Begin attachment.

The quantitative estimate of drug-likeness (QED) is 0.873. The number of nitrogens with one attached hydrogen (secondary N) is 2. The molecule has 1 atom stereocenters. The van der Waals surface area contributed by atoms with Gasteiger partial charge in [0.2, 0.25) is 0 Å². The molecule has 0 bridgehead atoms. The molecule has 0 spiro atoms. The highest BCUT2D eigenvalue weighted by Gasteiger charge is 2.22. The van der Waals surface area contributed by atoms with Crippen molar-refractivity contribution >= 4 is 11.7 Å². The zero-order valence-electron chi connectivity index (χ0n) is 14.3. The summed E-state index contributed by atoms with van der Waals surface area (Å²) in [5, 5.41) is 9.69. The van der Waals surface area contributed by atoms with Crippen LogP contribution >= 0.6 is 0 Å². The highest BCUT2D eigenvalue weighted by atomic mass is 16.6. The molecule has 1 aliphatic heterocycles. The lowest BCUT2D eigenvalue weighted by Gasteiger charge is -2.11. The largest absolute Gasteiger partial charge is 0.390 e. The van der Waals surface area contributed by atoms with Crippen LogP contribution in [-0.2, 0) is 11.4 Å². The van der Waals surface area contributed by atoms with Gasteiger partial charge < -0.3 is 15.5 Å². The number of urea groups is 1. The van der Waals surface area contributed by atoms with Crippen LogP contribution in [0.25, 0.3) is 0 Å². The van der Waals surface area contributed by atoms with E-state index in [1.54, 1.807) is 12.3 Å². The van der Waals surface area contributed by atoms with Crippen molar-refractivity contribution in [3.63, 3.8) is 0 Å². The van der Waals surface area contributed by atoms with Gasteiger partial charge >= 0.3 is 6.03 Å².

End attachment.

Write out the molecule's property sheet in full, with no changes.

The quantitative estimate of drug-likeness (QED) is 0.873. The number of nitrogens with one attached hydrogen (secondary N) is 2. The molecule has 1 atom stereocenters. The van der Waals surface area contributed by atoms with Gasteiger partial charge in [0.2, 0.25) is 0 Å². The molecule has 0 bridgehead atoms. The molecule has 0 spiro atoms. The highest BCUT2D eigenvalue weighted by Gasteiger charge is 2.22. The van der Waals surface area contributed by atoms with Crippen molar-refractivity contribution >= 4 is 11.7 Å². The zero-order valence-electron chi connectivity index (χ0n) is 14.3. The summed E-state index contributed by atoms with van der Waals surface area (Å²) in [5, 5.41) is 9.69. The van der Waals surface area contributed by atoms with Crippen LogP contribution >= 0.6 is 0 Å². The highest BCUT2D eigenvalue weighted by atomic mass is 16.6. The molecule has 1 aliphatic heterocycles. The lowest BCUT2D eigenvalue weighted by Gasteiger charge is -2.11. The largest absolute Gasteiger partial charge is 0.390 e. The van der Waals surface area contributed by atoms with Crippen LogP contribution in [-0.2, 0) is 11.4 Å². The van der Waals surface area contributed by atoms with Gasteiger partial charge < -0.3 is 15.5 Å². The number of urea groups is 1. The van der Waals surface area contributed by atoms with Crippen LogP contribution in [0.25, 0.3) is 0 Å². The van der Waals surface area contributed by atoms with E-state index in [1.54, 1.807) is 12.3 Å². The van der Waals surface area contributed by atoms with Crippen molar-refractivity contribution in [3.63, 3.8) is 0 Å². The van der Waals surface area contributed by atoms with Gasteiger partial charge >= 0.3 is 6.03 Å².